We have always enjoyed explaining to our clients why the UK’s fiscal year ends on 5th April.
A pleasant excursus into Mediaeval and Renaissance history
In the 12th Century, the Church decreed that the Church’s fiscal year, but not its liturgical year, should begin on Lady Day; that is the March quarter day, 25th March. One might think that rather odd as Lady Day commemorates the Annunciation of the Angel Gabriel to the Blessed Virgin Mary, the day on which Christ was conceived by the Holy Ghost and 40 weeks, the human gestation period, before our celebration of the death of Christ at Christmas. One might have expected Lady Day to start and not to end the fiscal year.
Be that as it may the secular authorities followed the Church’s lead. Cumulative inaccuracies in the Julian Calendar, the astronomical calendar used widely in Europe until the sixteenth century after its prescription by Julius Caesar in 45bc, meant that with the passing of time there was an increasing discrepancy between the end of the calendar year and the physical year.
In 1545 the Council of Trent, under Pope Gregory, adopted a new calendar, the Gregorian Calendar which was swiftly adopted by Roman Catholic countries. Its adoption was much slower in other countries and it was not adopted by Britain until 1752 (and not until 1923 by Greece).
In this country, in order to adjust to the transition, there was a jump of 11 days so that the 2nd September 1752 was followed immediately by the 14th of September 1752. Riots followed by those who were concerned that they had lost 11 days of their life but, in general, the British people adjusted with typical phlegm.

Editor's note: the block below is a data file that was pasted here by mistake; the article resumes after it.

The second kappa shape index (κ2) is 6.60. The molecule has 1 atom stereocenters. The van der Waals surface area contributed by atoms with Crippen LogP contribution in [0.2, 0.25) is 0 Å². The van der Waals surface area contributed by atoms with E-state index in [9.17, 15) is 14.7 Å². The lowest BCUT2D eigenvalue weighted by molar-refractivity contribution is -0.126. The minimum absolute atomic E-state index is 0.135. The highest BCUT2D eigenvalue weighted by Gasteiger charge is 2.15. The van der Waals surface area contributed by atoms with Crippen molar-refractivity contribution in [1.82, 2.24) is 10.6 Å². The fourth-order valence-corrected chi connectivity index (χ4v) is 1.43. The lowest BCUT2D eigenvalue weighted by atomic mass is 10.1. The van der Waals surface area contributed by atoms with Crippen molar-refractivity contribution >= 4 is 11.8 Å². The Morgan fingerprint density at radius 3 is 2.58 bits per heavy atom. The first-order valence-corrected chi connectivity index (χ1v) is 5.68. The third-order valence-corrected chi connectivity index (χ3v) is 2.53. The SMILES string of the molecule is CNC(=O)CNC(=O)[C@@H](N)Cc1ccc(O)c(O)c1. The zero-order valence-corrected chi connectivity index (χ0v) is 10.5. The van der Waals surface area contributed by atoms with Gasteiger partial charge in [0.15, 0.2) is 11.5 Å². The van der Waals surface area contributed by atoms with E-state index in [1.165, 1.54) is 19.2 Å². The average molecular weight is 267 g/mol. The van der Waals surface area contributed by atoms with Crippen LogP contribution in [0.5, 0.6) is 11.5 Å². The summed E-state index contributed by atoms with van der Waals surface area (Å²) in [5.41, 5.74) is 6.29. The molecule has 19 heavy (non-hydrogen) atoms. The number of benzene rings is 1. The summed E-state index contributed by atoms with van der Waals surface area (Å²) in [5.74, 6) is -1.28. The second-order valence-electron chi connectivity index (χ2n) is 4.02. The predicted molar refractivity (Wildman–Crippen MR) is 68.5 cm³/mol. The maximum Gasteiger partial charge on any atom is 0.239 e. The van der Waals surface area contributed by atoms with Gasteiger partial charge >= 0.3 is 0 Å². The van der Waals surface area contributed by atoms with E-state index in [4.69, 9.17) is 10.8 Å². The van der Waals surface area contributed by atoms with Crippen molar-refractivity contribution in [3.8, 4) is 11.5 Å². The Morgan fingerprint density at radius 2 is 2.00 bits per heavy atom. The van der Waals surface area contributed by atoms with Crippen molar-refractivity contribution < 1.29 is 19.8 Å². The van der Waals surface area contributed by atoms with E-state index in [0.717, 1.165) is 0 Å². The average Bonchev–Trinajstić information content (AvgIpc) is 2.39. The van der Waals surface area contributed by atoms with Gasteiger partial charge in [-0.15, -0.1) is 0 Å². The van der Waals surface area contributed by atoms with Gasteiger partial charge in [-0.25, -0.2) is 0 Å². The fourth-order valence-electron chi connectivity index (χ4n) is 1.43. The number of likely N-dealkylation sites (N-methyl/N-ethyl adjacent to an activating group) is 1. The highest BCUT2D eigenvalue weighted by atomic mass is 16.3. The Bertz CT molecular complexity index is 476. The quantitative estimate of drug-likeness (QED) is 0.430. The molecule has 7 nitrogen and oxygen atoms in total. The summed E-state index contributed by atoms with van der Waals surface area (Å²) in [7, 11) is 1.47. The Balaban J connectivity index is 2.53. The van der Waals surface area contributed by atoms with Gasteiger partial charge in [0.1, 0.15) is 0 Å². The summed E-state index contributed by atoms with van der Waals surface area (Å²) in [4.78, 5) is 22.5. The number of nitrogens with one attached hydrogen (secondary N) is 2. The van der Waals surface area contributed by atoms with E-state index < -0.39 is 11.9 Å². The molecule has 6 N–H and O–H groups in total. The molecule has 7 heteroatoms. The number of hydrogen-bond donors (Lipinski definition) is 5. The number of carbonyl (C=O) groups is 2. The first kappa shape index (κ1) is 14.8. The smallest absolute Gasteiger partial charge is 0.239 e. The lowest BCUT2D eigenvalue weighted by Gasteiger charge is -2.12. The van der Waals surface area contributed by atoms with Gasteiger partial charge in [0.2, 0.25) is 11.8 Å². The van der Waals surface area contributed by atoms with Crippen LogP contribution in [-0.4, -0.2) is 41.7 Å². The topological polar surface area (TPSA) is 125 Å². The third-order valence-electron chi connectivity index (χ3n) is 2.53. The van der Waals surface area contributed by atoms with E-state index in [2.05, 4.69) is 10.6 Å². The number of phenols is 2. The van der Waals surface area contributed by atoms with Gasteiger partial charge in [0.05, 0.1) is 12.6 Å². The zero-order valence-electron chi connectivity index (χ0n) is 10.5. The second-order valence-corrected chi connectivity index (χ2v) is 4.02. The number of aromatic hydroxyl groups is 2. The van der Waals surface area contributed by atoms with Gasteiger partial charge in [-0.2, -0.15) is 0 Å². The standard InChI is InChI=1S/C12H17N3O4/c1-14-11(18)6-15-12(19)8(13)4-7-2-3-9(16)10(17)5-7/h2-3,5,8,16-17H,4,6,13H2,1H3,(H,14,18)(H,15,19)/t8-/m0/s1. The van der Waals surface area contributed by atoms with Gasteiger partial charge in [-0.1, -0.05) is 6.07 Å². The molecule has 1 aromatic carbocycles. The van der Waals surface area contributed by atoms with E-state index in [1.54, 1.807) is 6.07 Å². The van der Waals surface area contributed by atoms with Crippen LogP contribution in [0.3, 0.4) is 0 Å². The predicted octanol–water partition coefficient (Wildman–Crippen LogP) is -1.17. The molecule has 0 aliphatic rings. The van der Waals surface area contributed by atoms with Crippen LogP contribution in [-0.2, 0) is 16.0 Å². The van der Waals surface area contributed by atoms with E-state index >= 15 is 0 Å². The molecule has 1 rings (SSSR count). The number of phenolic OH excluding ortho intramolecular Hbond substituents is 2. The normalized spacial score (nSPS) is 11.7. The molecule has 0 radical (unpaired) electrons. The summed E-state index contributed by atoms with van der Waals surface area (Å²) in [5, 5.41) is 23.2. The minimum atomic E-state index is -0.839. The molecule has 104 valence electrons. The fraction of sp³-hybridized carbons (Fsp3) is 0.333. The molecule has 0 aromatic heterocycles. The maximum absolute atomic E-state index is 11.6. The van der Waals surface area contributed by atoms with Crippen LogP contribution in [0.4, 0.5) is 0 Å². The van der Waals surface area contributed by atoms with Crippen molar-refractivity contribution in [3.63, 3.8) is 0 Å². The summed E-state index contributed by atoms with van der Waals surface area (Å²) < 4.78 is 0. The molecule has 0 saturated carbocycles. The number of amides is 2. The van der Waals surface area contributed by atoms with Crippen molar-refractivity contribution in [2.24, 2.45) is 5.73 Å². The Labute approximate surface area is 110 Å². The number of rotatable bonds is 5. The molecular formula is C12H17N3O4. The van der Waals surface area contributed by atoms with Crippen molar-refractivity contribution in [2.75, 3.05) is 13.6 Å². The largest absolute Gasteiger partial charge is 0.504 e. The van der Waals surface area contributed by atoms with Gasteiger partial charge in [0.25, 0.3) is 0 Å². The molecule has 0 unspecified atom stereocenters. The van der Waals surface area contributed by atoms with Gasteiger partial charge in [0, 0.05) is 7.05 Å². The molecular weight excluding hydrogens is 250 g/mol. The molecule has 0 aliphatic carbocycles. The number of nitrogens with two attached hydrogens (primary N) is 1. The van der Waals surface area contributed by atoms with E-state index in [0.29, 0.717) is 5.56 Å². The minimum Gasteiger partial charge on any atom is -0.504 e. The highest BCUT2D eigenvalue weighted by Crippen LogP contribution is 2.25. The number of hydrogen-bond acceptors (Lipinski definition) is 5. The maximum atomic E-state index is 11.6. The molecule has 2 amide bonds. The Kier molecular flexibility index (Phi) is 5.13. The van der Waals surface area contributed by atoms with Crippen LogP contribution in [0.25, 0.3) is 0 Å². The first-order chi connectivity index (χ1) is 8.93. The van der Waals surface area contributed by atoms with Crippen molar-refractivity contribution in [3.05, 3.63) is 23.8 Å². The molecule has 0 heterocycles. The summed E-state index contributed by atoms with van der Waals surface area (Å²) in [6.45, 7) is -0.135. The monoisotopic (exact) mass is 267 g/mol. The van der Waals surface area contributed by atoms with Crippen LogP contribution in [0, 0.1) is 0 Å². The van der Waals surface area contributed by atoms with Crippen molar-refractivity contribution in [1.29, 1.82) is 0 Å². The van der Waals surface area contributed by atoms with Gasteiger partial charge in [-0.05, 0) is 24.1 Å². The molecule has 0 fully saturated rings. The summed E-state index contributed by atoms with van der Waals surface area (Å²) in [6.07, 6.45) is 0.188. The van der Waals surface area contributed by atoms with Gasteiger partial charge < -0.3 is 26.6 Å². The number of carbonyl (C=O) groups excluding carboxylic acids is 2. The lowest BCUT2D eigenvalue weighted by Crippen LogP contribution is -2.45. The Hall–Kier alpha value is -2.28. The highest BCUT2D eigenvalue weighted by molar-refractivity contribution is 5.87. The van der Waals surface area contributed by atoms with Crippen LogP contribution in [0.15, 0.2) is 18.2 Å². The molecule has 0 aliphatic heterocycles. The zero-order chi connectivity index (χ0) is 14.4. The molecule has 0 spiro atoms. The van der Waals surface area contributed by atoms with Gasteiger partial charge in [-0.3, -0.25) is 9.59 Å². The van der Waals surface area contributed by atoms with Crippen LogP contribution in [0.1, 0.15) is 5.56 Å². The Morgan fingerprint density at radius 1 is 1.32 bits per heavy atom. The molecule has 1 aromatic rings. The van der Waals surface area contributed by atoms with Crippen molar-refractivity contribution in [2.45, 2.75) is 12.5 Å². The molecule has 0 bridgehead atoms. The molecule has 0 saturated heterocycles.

The Government did not wish to accept an 11/365ths reduction in its tax revenues for the year of transition and so the end of the fiscal year on 25th March under the Julian Calendar became the 5th April under the Gregorian Calendar.
And that is why we have a 5th April fiscal year end.
It is always pleasant to see the connection between the present and the past, to be able to explain some feature of British society by reference to our history. Historical continuity, however, tends to be untidy and bureaucrats hate untidiness.
When the Office of Tax Simplification was first set up many in the profession hoped that it would be an engine for real and effective simplification of our tax system in areas which matter. Those of us with a little more experience of how government works, however, noted its funding by the Treasury and that it was largely staffed by civil servants and were sceptical.
Our scepticism proved to be justified; the Office of Tax Simplification is now little more than a stalking horse by which the Government tests the public’s likely reaction to fiscal changes by raising the possibility of making changes to our tax system which might be unpopular in a manner in which they may be disowned if they prove to be so. A recent example was the Office’s exploitation of a project on IHT simplification to propose abolishing, to the taxpayer’s detriment, the CGT uplift on death.